Conventional stun guns have by necessity been designed to have the capability of causing voltage breakdown across a very high impedance air gap. As a result, such stun guns have been designed to produce a 50,000 to 60,000 volt output. Once the air gap has been ionized and the air gap impedance has been reduced to a very low level, the stun gun, which has by necessity been designed to have the capability of ionizing an air gap, must now continue operating in the same mode while delivering current flow or charge across the skin of a now very low impedance target. The resulting high power, high voltage stun gun circuit operates relatively inefficiently yielding low electro-muscular efficiency and with high battery power requirements.

SUMMARY OF THE INVENTION

An apparatus for producing contractions in skeletal muscles of a target, the apparatus for use with at least one provided electrode, the apparatus comprising a supply of energy that provides a current via the electrode through the target to produce contractions in skeletal muscles of the target to impede locomotion by the target a first circuit that couples the supply to the electrode for beginning conducting the current through the target, the first circuit having a first output impedance; and a second circuit that couples the supply to the electrode for continuing conducting the current through the target, the second circuit having a second output impedance less than the first output impedance, wherein the first circuit supplies a first maximum absolute value of the current and the second circuit supplies a second maximum absolute value of the current less than the first maximum absolute value.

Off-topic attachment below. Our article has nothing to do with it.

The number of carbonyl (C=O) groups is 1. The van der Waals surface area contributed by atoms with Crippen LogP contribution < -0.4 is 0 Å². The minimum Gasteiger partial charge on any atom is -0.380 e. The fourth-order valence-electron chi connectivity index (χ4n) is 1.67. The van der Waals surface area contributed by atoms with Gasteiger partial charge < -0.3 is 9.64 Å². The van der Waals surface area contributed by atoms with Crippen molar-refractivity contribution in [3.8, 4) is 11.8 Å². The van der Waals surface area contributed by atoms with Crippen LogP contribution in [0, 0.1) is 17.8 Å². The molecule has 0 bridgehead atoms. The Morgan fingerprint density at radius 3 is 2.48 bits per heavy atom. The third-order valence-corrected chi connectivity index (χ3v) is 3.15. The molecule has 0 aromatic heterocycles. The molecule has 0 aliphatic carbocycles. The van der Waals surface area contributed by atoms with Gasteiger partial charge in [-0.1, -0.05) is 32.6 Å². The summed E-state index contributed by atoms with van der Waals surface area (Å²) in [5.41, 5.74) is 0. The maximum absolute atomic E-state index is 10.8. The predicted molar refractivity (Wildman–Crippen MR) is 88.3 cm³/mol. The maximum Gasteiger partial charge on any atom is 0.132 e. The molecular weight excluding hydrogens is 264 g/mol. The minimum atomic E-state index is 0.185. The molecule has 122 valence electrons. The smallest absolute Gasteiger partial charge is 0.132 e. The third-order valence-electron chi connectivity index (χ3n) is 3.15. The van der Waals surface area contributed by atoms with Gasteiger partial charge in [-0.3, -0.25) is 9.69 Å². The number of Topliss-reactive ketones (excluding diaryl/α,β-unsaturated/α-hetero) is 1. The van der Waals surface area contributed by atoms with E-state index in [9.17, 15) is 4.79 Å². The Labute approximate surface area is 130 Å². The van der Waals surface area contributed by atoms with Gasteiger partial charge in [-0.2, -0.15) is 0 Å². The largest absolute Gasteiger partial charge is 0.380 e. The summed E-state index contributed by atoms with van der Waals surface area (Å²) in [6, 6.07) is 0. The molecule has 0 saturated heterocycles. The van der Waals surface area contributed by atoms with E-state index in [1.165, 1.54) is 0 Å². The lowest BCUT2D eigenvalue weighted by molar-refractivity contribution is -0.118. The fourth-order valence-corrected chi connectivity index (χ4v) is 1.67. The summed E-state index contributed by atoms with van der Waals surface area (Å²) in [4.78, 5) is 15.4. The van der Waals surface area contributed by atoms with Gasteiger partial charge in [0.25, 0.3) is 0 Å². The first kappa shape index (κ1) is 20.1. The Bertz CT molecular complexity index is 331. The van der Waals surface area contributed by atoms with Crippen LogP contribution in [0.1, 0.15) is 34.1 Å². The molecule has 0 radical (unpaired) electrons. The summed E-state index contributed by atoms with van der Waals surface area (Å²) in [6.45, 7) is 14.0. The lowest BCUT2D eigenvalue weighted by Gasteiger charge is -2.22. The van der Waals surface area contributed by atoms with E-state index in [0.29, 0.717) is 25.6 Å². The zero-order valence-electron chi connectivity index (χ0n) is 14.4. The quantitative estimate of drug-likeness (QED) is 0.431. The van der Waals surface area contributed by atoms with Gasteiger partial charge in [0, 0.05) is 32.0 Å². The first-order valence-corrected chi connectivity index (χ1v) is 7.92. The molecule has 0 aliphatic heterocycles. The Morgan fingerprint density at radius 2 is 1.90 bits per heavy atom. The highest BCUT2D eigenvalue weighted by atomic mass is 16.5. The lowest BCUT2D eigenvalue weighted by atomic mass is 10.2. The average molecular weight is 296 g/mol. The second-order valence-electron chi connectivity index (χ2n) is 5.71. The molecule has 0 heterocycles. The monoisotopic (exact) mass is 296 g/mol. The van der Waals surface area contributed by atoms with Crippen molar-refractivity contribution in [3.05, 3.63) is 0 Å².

BRIEF DESCRIPTION OF THE DRAWING

The invention is pointed out with particularity in the appended claims. However, other objects and advantages together with the operation of the invention may be better understood by reference to the following detailed description taken in connection with the following illustrations, wherein:

FIG. 1 illustrates a high performance prior art stun gun circuit.

FIG. 2 represents a block diagram illustration of one embodiment of the present invention.

FIG. 3A represents a block diagram illustration of a first segment of the system block diagram illustrated in FIG. 2 which functions during a first time interval.